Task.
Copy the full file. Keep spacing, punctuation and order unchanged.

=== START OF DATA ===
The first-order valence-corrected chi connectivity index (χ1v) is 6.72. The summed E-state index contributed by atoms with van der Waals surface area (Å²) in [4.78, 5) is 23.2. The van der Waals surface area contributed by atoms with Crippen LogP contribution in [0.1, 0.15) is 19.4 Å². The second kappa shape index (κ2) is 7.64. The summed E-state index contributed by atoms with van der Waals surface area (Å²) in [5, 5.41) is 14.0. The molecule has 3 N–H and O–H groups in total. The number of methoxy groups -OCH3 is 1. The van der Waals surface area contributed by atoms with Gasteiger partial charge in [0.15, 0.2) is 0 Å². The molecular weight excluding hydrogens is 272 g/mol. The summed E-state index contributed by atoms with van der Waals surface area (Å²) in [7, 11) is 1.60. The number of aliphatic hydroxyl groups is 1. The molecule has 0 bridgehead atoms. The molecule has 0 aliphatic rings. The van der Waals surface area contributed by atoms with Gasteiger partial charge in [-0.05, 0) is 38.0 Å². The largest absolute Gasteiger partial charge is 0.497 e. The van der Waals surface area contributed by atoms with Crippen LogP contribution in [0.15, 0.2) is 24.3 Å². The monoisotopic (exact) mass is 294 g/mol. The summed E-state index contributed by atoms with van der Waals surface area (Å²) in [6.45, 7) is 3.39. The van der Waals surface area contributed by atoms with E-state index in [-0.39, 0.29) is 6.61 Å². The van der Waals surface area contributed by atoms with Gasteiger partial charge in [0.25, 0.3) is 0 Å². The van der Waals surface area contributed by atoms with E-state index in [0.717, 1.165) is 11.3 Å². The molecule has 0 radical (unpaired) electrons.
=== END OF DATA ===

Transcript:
The first-order valence-corrected chi connectivity index (χ1v) is 6.72. The summed E-state index contributed by atoms with van der Waals surface area (Å²) in [4.78, 5) is 23.2. The van der Waals surface area contributed by atoms with Crippen LogP contribution in [0.1, 0.15) is 19.4 Å². The second kappa shape index (κ2) is 7.64. The summed E-state index contributed by atoms with van der Waals surface area (Å²) in [5, 5.41) is 14.0. The molecule has 3 N–H and O–H groups in total. The number of methoxy groups -OCH3 is 1. The van der Waals surface area contributed by atoms with Gasteiger partial charge in [0.15, 0.2) is 0 Å². The molecular weight excluding hydrogens is 272 g/mol. The summed E-state index contributed by atoms with van der Waals surface area (Å²) in [7, 11) is 1.60. The number of aliphatic hydroxyl groups is 1. The molecule has 0 bridgehead atoms. The molecule has 0 aliphatic rings. The van der Waals surface area contributed by atoms with Gasteiger partial charge in [-0.05, 0) is 38.0 Å². The largest absolute Gasteiger partial charge is 0.497 e. The van der Waals surface area contributed by atoms with Crippen LogP contribution in [0.15, 0.2) is 24.3 Å². The monoisotopic (exact) mass is 294 g/mol. The summed E-state index contributed by atoms with van der Waals surface area (Å²) in [6.45, 7) is 3.39. The van der Waals surface area contributed by atoms with E-state index in [-0.39, 0.29) is 6.61 Å². The van der Waals surface area contributed by atoms with Gasteiger partial charge in [0.25, 0.3) is 0 Å². The van der Waals surface area contributed by atoms with E-state index in [0.717, 1.165) is 11.3 Å². The molecule has 0 radical (unpaired) electrons.